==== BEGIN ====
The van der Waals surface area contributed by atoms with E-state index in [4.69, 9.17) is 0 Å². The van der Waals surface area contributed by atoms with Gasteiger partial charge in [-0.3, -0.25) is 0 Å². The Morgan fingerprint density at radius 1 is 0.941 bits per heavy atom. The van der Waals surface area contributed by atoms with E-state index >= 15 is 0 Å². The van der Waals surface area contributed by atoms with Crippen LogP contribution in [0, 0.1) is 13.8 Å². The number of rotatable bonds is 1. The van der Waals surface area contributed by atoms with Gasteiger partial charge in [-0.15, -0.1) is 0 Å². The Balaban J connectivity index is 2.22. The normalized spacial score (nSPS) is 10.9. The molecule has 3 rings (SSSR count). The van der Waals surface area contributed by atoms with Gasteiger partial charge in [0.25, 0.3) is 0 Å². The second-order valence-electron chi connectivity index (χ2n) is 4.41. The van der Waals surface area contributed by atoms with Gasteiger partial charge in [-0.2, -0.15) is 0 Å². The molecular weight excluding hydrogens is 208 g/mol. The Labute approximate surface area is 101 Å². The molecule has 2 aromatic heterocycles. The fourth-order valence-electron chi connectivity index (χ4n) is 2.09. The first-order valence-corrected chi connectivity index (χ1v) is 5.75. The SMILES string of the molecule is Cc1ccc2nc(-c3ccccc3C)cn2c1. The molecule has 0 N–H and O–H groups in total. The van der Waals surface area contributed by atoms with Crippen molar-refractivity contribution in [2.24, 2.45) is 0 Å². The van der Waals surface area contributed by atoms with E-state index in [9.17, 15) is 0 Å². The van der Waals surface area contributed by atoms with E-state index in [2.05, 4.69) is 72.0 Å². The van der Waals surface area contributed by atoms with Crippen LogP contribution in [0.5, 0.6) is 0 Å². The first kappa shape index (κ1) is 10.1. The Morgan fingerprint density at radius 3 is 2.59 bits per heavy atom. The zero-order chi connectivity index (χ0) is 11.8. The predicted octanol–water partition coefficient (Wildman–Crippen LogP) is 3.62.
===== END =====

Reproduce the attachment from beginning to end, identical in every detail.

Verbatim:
The van der Waals surface area contributed by atoms with E-state index in [4.69, 9.17) is 0 Å². The van der Waals surface area contributed by atoms with Gasteiger partial charge in [-0.3, -0.25) is 0 Å². The Morgan fingerprint density at radius 1 is 0.941 bits per heavy atom. The van der Waals surface area contributed by atoms with E-state index >= 15 is 0 Å². The van der Waals surface area contributed by atoms with Crippen LogP contribution in [0, 0.1) is 13.8 Å². The number of rotatable bonds is 1. The van der Waals surface area contributed by atoms with Gasteiger partial charge in [-0.15, -0.1) is 0 Å². The Balaban J connectivity index is 2.22. The normalized spacial score (nSPS) is 10.9. The molecule has 3 rings (SSSR count). The van der Waals surface area contributed by atoms with Gasteiger partial charge in [0.25, 0.3) is 0 Å². The second-order valence-electron chi connectivity index (χ2n) is 4.41. The van der Waals surface area contributed by atoms with Gasteiger partial charge in [-0.2, -0.15) is 0 Å². The molecular weight excluding hydrogens is 208 g/mol. The Labute approximate surface area is 101 Å². The molecule has 2 aromatic heterocycles. The fourth-order valence-electron chi connectivity index (χ4n) is 2.09. The first-order valence-corrected chi connectivity index (χ1v) is 5.75. The SMILES string of the molecule is Cc1ccc2nc(-c3ccccc3C)cn2c1. The molecule has 0 N–H and O–H groups in total. The van der Waals surface area contributed by atoms with Crippen molar-refractivity contribution in [2.24, 2.45) is 0 Å². The van der Waals surface area contributed by atoms with E-state index in [9.17, 15) is 0 Å². The van der Waals surface area contributed by atoms with E-state index in [2.05, 4.69) is 72.0 Å². The van der Waals surface area contributed by atoms with Crippen LogP contribution in [0.5, 0.6) is 0 Å². The first kappa shape index (κ1) is 10.1. The Morgan fingerprint density at radius 3 is 2.59 bits per heavy atom. The zero-order chi connectivity index (χ0) is 11.8. The predicted octanol–water partition coefficient (Wildman–Crippen LogP) is 3.62.